Welcome to Rialto. This is a blog where I hope you will find something of interest to you. I work in Further Education and my hope is to supplement my work in the classroom with extras and advice. I also like to dabble in creative writing and you will find bits and pieces along the way. Feel free to subscribe or pass by again and you may find something of interest.

Thursday, January 11, 2018

Tim Harford - The Undercover Economist

50 Things That Made the Modern Economy

Tim Harford is a most interesting man. He has made the most dismal of the social sciences – economics – very accessible, entertaining and enlightening. Tim’s latest offering is titled Fifty Things That Made The Modern Economy. In not-too-long chapters, he examines items as diverse as the dynamo, the barcode, the Billy bookcase from Ikea and the welfare state. He traces how they have contributed profoundly to the modern economy, and therefore, to our lives today.
It is chock-full of really interesting gems of information and it is a tribute to the ingenuity of so many people that the modern economy in all its complexity can prove so enlightening. It avoids value judgements – we can make up our own minds about that – but is just a trip into an Aladdin’s cave of social and economic change.
And if that’s not enough he has produced podcasts for each of the fifty things that accompany the book. They can be found here

Sunday, December 17, 2017

Peter Singer

Peter Singer is a controversial philosopher probably because, as he admits himself, he doesn’t have much truck with the doctrine of the sanctity of human life. That is, why should humans single themselves out for special treatment.  He is pro-abortion, pro-euthanasia but offers clear rationale for these stances.
Singer rails against what he calls the great discrimination of our time - speciesism.Speciesism is where man treats fellow animals for its own pleasure and satisfaction, for example, food and medical research. Because non-human animals are sentient beings with the capacity to suffer they are entitled to equality of consideration and treatment in the same way our fellow human beings are. By dint of the prevailing treatment of animals today, man’s behaviour is profoundly immoral.  Singer posits that it is more moral to use a human being in a vegetative state for medical research than it is to use a sentient non-human animal.
Singer is also big on the Western world’s neglect of the world’s poor and malnourished and criticises the comfortably off’s seeming indifference to the plight of these people. Diseases and maladies that are mere insignificances for us can and often do prove fatal for the people of the Third World. We can do so much more and challenges us and himself as to why we won’t do more. (See the Life You Can Save, above).

Thursday, December 14, 2017

Arithmetic, Percentages Applied.

The Teenage Years

"I would there were no age between ten and three-and-twenty, or that youth would sleep out the rest; for there is nothing in the between but getting wenches with child, wronging the ancientry, stealing, fighting.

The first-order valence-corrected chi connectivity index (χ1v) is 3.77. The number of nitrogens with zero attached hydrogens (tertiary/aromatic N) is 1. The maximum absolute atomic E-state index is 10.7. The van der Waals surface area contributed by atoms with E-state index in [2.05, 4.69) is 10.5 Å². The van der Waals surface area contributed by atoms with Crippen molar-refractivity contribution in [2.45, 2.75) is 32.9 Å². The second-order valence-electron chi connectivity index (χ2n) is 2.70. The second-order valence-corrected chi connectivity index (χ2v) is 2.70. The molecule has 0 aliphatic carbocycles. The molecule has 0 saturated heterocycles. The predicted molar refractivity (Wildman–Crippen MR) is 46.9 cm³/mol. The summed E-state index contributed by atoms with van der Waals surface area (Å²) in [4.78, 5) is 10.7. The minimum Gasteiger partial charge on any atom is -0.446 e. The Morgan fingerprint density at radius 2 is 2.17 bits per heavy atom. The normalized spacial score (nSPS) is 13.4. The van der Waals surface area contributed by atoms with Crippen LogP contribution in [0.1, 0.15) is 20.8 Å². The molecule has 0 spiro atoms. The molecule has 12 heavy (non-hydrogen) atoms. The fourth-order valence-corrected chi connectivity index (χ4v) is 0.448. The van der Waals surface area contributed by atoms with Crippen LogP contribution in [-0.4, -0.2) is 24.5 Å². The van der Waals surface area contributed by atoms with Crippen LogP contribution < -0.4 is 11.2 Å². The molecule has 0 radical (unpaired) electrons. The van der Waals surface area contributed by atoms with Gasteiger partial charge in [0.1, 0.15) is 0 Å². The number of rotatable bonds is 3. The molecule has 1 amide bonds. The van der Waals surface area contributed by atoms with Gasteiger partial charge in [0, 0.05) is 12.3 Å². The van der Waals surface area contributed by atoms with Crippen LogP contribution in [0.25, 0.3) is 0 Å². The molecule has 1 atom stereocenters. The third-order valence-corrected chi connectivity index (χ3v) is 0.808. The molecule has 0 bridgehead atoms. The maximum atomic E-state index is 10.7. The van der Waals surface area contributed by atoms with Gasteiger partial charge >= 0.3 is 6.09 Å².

(William Shakespeare, A Winter's Tale) 

Shakespeare had it right. He wrote these lines five hundred years ago when, essentially he said that teenagers and those around them might be better off if they could sleep out their adolescence, because all they do is steal, scrap and sleep with prostitutes. Teenagers give, gave and will always give their guardians grief. They created a fuss when they came into the world at birth and by God on their way from the  bosom of childhood to the vicissitudes of adulthood their pain and anguish is just as profound. More so. My own adolescence was the equivalent of a motorway pile up. Drinking to excess, anxiety and depression, phobias and more drinking to quash my demons. Drugs were not an option because they were not available. Dreadful fits of impetuosity got me into awful trouble at school and but for the compassion of some decent skins, that same impulsiveness could easily have landed me in prison or worse still an early grave.
As a wise friend counselled me: "You had someone's prayers."
That, and a lot of luck.
So, I lived to tell the tale and I was always curious at the profound change in behaviour that accompanies the onset of the late twenties contrasted with the delinquency of juveniles. And along comes Professor Sarah Jayne Blakemore who as a neuroscientist has concentrated her studies on the labyrinths of the teenage brain. No longer, according to Professor Blakemore, is the young brain a finished product at an early age, but rather a  highly plastic organ with a propensity for great change and development as the human reaches thirty years.

Tuesday, March 22, 2016

Uncle Joe

Othello recounts his ventures to Desdemona’s father;
She fixes her gaze on her lover
in a hand-painted frame over Uncle Joe’s fireplace.
Uncle Joe cups his hands over the time-worn range
To catch the gorgeous heat as he imagines the fate of Othello
Succumbing to the lies of the egregious Iago.
Joe’s kind heart has soothed his jealousies,
Salved his fears,
Contained his hurts;
He should not mirror the fate of Othello.
Overhead, the bird sings and spits his seed from the hanging cage;
He is imprisoned, yet free to sing;
Encumbered by the wires,
While celebrating his lot.

Just like Uncle Joe.